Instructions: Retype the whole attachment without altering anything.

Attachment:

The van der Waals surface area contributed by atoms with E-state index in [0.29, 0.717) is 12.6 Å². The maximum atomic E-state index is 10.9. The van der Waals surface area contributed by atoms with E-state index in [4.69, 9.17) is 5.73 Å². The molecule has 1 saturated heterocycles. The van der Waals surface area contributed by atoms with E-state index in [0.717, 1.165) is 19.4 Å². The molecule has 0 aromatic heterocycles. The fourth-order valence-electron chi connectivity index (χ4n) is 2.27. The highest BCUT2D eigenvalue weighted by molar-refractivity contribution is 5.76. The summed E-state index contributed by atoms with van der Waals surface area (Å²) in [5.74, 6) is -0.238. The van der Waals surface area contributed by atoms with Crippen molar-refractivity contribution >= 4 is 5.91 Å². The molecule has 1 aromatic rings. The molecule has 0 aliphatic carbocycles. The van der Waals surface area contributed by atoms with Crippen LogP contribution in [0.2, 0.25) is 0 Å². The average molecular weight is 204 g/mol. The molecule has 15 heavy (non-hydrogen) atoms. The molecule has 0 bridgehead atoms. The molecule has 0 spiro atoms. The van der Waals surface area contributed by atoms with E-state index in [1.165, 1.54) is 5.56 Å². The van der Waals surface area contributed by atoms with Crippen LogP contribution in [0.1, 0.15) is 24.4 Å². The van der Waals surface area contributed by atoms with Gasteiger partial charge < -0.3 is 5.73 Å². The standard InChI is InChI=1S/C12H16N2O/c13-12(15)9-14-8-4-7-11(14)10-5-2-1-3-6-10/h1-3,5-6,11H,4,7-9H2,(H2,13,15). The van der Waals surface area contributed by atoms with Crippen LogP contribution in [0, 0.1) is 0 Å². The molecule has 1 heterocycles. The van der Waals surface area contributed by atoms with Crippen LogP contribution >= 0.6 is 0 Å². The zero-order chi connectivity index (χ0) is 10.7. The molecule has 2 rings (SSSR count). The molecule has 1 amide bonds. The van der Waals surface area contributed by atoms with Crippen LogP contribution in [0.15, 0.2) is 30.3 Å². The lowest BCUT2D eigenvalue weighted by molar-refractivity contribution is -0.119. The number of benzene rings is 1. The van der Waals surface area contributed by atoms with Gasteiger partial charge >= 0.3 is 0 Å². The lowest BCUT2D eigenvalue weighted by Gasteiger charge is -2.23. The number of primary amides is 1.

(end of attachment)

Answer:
The van der Waals surface area contributed by atoms with E-state index in [0.29, 0.717) is 12.6 Å². The maximum atomic E-state index is 10.9. The van der Waals surface area contributed by atoms with E-state index in [4.69, 9.17) is 5.73 Å². The molecule has 1 saturated heterocycles. The van der Waals surface area contributed by atoms with E-state index in [0.717, 1.165) is 19.4 Å². The molecule has 0 aromatic heterocycles. The fourth-order valence-electron chi connectivity index (χ4n) is 2.27. The highest BCUT2D eigenvalue weighted by molar-refractivity contribution is 5.76. The summed E-state index contributed by atoms with van der Waals surface area (Å²) in [5.74, 6) is -0.238. The van der Waals surface area contributed by atoms with Crippen molar-refractivity contribution >= 4 is 5.91 Å². The molecule has 1 aromatic rings. The molecule has 0 aliphatic carbocycles. The van der Waals surface area contributed by atoms with Crippen LogP contribution in [0.2, 0.25) is 0 Å². The average molecular weight is 204 g/mol. The molecule has 15 heavy (non-hydrogen) atoms. The molecule has 0 bridgehead atoms. The molecule has 0 spiro atoms. The van der Waals surface area contributed by atoms with E-state index in [1.165, 1.54) is 5.56 Å². The van der Waals surface area contributed by atoms with Crippen LogP contribution in [0.1, 0.15) is 24.4 Å². The van der Waals surface area contributed by atoms with Gasteiger partial charge < -0.3 is 5.73 Å². The standard InChI is InChI=1S/C12H16N2O/c13-12(15)9-14-8-4-7-11(14)10-5-2-1-3-6-10/h1-3,5-6,11H,4,7-9H2,(H2,13,15). The van der Waals surface area contributed by atoms with Crippen LogP contribution in [0, 0.1) is 0 Å². The molecule has 1 heterocycles. The van der Waals surface area contributed by atoms with Crippen LogP contribution >= 0.6 is 0 Å². The zero-order chi connectivity index (χ0) is 10.7. The molecule has 2 rings (SSSR count). The molecule has 1 amide bonds. The van der Waals surface area contributed by atoms with Crippen LogP contribution in [0.15, 0.2) is 30.3 Å². The lowest BCUT2D eigenvalue weighted by molar-refractivity contribution is -0.119. The number of benzene rings is 1. The van der Waals surface area contributed by atoms with Gasteiger partial charge >= 0.3 is 0 Å². The lowest BCUT2D eigenvalue weighted by Gasteiger charge is -2.23. The number of primary amides is 1.